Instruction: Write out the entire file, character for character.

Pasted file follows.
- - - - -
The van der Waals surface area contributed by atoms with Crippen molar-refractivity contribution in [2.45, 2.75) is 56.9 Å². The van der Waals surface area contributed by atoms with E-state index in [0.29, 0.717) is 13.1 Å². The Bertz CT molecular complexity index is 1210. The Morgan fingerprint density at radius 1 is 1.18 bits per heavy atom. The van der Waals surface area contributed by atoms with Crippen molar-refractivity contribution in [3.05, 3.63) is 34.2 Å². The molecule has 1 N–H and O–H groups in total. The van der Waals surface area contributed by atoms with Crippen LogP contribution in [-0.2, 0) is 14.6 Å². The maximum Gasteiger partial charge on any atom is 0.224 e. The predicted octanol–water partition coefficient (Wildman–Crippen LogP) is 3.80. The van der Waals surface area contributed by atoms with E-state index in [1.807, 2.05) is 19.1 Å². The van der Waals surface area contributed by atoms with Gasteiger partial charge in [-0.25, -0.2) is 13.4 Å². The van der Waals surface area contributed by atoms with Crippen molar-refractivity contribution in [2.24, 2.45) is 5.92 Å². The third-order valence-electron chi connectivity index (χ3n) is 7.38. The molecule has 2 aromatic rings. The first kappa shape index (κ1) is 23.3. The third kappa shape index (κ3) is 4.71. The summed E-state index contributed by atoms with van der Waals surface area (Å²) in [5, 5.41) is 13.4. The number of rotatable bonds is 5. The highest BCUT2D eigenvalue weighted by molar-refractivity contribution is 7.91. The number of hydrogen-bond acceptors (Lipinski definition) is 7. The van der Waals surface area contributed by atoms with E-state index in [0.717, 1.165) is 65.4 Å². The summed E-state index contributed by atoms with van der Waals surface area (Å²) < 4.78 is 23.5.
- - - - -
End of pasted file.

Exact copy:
The van der Waals surface area contributed by atoms with Crippen molar-refractivity contribution in [2.45, 2.75) is 56.9 Å². The van der Waals surface area contributed by atoms with E-state index in [0.29, 0.717) is 13.1 Å². The Bertz CT molecular complexity index is 1210. The Morgan fingerprint density at radius 1 is 1.18 bits per heavy atom. The van der Waals surface area contributed by atoms with Crippen molar-refractivity contribution in [3.05, 3.63) is 34.2 Å². The molecule has 1 N–H and O–H groups in total. The van der Waals surface area contributed by atoms with Crippen LogP contribution in [-0.2, 0) is 14.6 Å². The maximum Gasteiger partial charge on any atom is 0.224 e. The predicted octanol–water partition coefficient (Wildman–Crippen LogP) is 3.80. The van der Waals surface area contributed by atoms with E-state index in [1.807, 2.05) is 19.1 Å². The van der Waals surface area contributed by atoms with Gasteiger partial charge in [-0.25, -0.2) is 13.4 Å². The van der Waals surface area contributed by atoms with Crippen molar-refractivity contribution in [2.24, 2.45) is 5.92 Å². The third-order valence-electron chi connectivity index (χ3n) is 7.38. The molecule has 2 aromatic rings. The first kappa shape index (κ1) is 23.3. The third kappa shape index (κ3) is 4.71. The summed E-state index contributed by atoms with van der Waals surface area (Å²) in [5, 5.41) is 13.4. The number of rotatable bonds is 5. The highest BCUT2D eigenvalue weighted by molar-refractivity contribution is 7.91. The number of hydrogen-bond acceptors (Lipinski definition) is 7. The van der Waals surface area contributed by atoms with E-state index in [0.717, 1.165) is 65.4 Å². The summed E-state index contributed by atoms with van der Waals surface area (Å²) < 4.78 is 23.5.